PHILADELPHIA, PA - DECEMBER 3: A demonstrator cries while gathering in Philadelphia to protest the Eric Garner grand jury decision during a Christmas Tree lighting ceremony at City Hall December 3, 2014 in Philadelphia, Pennsylvania. Organizers called for the demonstration after a grand jury in the Staten Island borough of New York City declined to indict the police officer who used a chokehold on Garner, resulting in his death. (Photo by Mark Makela/Getty Images)
FERGUSON, MO - NOVEMBER 25: Police confront demonstrators during a protest on November 25, 2014 in Ferguson, Missouri. Yesterday protesting turned into rioting following the grand jury announcement to not indict officer Darren Wilson in the Michael Brown case. Brown, an 18-year-old black man, was killed by Darren Wilson, a white Ferguson police officer, on August 9. At least 12 buildings were torched and more than 50 people were arrested during the night-long rioting. (Photo by Scott Olson/Getty Images)
BLOOMINGTON, MN - DECEMBER 20: Thousands of protesters from the group 'Black Lives Matter' disrupt holiday shoppers on December 20, 2014 at Mall of America in Bloomington, Minnesota. (Photo by Adam Bettcher/Getty Images)
A police officer stands over activists, demanding justice for the death of Eric Garner, as they stage a 'die-in' during rush hour at Grand Central Terminal in the Manhattan borough of New York on December 3, 2014. A New York City grand jury on Wednesday returned no indictment against a white police officer who used a chokehold on an unarmed black man who died as police tried to arrest him for illegally selling cigarettes, local media reported. The grand jury in the city's borough of Staten Island decided against criminal charges for New York police officer Daniel Pantaleo in the death of Eric Garner. The deadly encounter on July 17 was captured on a video that quickly spread over the Internet and helped fuel debates about how U.S. police use force, particularly against minorities. REUTERS/Adrees Latif (UNITED STATES - Tags: CIVIL UNREST POLITICS TPX IMAGES OF THE DAY TRANSPORT)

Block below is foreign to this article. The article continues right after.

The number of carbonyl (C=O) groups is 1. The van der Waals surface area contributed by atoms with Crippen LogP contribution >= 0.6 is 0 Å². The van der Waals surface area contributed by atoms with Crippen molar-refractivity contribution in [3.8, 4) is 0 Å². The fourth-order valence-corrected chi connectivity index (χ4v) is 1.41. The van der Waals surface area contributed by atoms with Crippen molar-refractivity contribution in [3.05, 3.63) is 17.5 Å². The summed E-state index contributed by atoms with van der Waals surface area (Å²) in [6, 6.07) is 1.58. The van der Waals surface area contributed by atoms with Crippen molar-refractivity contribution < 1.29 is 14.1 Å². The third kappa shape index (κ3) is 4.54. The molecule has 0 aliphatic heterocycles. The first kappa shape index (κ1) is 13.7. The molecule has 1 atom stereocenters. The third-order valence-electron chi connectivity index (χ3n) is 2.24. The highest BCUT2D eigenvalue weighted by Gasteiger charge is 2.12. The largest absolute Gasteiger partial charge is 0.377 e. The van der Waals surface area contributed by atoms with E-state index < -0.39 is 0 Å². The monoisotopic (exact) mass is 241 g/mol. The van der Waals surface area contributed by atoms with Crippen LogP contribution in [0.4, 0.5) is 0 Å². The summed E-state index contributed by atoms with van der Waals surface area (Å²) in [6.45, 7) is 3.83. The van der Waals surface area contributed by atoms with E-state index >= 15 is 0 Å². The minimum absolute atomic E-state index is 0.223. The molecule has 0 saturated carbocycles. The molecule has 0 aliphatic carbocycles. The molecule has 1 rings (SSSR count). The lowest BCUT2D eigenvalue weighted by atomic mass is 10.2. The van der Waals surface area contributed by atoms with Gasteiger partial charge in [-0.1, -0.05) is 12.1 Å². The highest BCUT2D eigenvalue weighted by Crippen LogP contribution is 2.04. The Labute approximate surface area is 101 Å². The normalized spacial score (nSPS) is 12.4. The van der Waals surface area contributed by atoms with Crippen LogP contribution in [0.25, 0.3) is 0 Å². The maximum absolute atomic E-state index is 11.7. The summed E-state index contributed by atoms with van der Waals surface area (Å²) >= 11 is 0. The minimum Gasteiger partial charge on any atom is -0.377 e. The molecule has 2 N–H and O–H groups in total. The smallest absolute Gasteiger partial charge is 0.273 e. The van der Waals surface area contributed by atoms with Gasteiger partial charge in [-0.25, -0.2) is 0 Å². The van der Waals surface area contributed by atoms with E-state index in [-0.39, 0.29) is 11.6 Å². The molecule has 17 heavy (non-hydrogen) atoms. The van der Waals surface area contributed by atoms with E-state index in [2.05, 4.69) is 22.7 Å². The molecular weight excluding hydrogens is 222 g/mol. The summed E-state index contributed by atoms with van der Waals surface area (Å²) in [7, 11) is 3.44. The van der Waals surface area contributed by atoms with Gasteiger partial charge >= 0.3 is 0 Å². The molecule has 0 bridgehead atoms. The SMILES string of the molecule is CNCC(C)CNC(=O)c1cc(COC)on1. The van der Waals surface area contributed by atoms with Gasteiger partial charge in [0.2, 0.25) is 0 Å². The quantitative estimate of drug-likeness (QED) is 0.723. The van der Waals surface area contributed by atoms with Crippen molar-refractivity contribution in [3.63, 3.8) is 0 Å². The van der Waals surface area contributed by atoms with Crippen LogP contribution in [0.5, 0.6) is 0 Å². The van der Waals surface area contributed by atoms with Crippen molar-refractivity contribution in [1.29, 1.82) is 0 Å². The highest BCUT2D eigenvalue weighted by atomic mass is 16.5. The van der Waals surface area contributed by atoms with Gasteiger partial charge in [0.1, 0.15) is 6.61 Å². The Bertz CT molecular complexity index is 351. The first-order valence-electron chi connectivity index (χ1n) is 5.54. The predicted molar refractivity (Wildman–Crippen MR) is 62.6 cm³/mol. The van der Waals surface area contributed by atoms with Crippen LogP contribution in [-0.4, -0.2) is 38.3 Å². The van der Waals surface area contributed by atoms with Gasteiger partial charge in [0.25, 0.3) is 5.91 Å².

A man protesting the shooting death of Alton Sterling is detained by law enforcement near the headquarters of the Baton Rouge Police Department in Baton Rouge, Louisiana, U.S. July 9, 2016. REUTERS/Jonathan Bachman TPX IMAGES OF THE DAY
HIDE CAPTION
SHOW CAPTION
of
SEE ALL
BACK TO SLIDE

'Black Olives Matter' also sparking complaints in Albuquerque this summer when an Italian restaurant sold t-shirts with the controversial phrase.

And in Ocean City, Maryland, 'White Lives Matter' promoted marlin conservation.

"It's an ignorant statement. Like you just don't do that. That's something you don't do, especially with everything going on at this point," says Chainhalt.

The manager sent the employee home and he could face further discipline.

But the restaurant's owner, Pete Turner, says the worker is not racist--that he just did a stupid thing.

"I just want more people to be educated, be careful of what you mock, of what you say," says Wansley.

Turner says the employee wrote "Black Olives Matter" to distinguish it from the other burrito in the same order without olives.

He also says the employee did not know the customer was black. He works behind a wall in which you can't see customers.

Now, the chain will address this issue with employees at all nine locations, emphasizing they must be more careful and sensitive.

Read Full Story

Sign up for Breaking News by AOL to get the latest breaking news alerts and updates delivered straight to your inbox.

Subscribe to our other newsletters

Emails may offer personalized content or ads. Learn more. You may unsubscribe any time.